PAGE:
So, if you want to be an active ally what should you do?
"Do the best you can until you know better. Then when you know better, do better."Maya Angelou, American poet, author, actor
Being an active ally could be the most important role you ever have.
It's easy to say, "I don't want to get involved" and walk away, but that's not helping anybody. During Friday's #MTtalk Twitter chat, we discussed what it means to be an active ally and why it's important. Here are all the questions we asked, and some of the best responses:
@TheTomGReid An ally might share your belief, but only an active ally will take positive action in support of the cause.
@MikeB_MT An active ally implies action. Am I taking action to support my ally? If so, I'm an active ally. There are also elements of courage, risk, voice that go into being an active ally.
@lg217 It is important to be an active ally when you can help take the burden off of someone. It is a necessity to work as a team. Don't make the person think and do everything. Doing nothing makes a terrible ally.
@Dwyka_Consult Whenever and wherever you see an injustice, or where someone's voice isn't just not heard, but actively "drowned out" by those in power for whatever reason.
@MarkC_Avgi Being a victim of anything is not by choice. Many times victims have no choice in what is happening to them. Thus they need someone who has the ability, or is in a position, to provide a choice or support.
@MindTools You shouldn't be an active ally if you're doing it just to be seen and not because you're truly devoted to the cause.
@SarahH_MT Perhaps if doing so would step on the toes of a victim, humiliate them or disempower them to act for themselves? But that's not really about not being an active ally, it's more about being an emotionally intelligent active ally.
@SoniaH_MT Someone whom I never considered an ally actually was. In late 1998 when I was between jobs, a former local org president connected me with a resource that enabled me to take continuing education classes (in my field) at no charge. I've been wanting to thank her a second time.
@Yolande_MT An active ally helped raise my awareness about racism to such an extent that it influenced my career path.
@MikeB_MT That my actions may be misread either by the person I'm trying to be an ally to, or by others. That my actions may be too much or not enough.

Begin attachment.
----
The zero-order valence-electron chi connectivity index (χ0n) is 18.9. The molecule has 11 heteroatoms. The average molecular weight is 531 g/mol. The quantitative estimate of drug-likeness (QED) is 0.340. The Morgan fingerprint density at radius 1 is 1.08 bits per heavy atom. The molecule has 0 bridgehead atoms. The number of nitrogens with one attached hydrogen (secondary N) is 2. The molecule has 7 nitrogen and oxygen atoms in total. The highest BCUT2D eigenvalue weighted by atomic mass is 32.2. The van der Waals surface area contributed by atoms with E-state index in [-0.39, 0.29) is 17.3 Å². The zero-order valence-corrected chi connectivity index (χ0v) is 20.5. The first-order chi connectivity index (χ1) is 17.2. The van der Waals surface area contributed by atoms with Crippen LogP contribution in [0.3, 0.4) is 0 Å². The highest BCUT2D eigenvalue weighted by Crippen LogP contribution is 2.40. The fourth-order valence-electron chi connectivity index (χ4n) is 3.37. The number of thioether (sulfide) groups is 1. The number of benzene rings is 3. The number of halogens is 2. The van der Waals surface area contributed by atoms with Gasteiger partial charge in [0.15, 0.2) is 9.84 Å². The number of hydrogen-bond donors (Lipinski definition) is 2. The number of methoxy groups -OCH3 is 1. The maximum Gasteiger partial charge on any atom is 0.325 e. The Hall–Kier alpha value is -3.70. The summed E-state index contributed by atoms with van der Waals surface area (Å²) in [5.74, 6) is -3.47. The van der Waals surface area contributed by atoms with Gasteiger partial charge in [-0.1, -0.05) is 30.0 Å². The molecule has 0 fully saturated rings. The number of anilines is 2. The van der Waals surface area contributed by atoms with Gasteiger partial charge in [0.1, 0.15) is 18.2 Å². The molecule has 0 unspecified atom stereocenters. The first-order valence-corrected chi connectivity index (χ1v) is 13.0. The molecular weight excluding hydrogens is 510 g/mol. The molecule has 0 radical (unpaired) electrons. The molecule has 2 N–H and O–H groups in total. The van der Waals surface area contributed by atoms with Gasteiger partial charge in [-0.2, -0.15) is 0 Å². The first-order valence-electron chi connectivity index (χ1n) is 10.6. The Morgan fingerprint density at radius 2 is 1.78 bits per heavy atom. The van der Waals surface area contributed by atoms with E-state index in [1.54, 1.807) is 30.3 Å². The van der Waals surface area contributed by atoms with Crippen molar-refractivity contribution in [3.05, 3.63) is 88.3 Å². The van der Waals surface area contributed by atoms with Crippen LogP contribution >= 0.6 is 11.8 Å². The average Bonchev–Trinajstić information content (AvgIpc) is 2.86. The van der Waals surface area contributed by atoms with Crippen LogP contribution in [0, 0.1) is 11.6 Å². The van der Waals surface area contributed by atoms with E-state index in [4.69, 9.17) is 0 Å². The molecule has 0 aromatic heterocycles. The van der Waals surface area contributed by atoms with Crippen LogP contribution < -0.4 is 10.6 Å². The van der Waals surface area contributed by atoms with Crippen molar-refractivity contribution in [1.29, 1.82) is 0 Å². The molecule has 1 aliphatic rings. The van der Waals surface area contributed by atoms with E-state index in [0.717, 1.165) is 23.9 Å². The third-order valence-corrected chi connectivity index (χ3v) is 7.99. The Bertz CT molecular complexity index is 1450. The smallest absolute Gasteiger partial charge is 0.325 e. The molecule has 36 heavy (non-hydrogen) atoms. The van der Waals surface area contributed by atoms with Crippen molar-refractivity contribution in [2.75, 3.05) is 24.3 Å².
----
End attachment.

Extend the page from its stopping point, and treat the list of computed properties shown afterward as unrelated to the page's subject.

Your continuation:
@SoniaH_MT Some fears that may hold me back from speaking up as an active ally are: if there's a quirky area about the cause where I'm lacking enough education to adequately defend the victim; if intervening would jeopardize my life AND I'm not equipped to protect us both.
@lg217 Logical thinking, organizing as well being honest and someone dedicated in the task are key skills as well as traits to have to be a successful ally!!
@MindTools An active ally should always avoid taking a victim's voice away. Don't speak for them unless they've asked you to do so.
@MarkC_Avgi They should avoid becoming confrontational and losing control emotionally. Being passionate and compassionate is one thing but one must always remain under control when becoming active.
@Dwyka_Consult With wisdom. Pick your battles. Use your influence rather than direct confrontation (if that's at all possible and will be helpful).
@SarahH_MT All you can do is tune in to your core values and let them guide what you say and do. That way you will stay true to yourself and, if there are consequences to your career, you will be willing to accept them because you did the right thing. Easier said than done?
@SoniaH_MT You can encourage others to be an #ActiveAlly THROUGH your consistent actions. Introduce them to the idea, show them, and let them decide to participate. No need to force-feed anyone.
@Yolande_MT Role-model using your voice and privilege for the greater good. Use it to be the best for the world, not the best in the world.
To read all the tweets, have a look at this chat over here.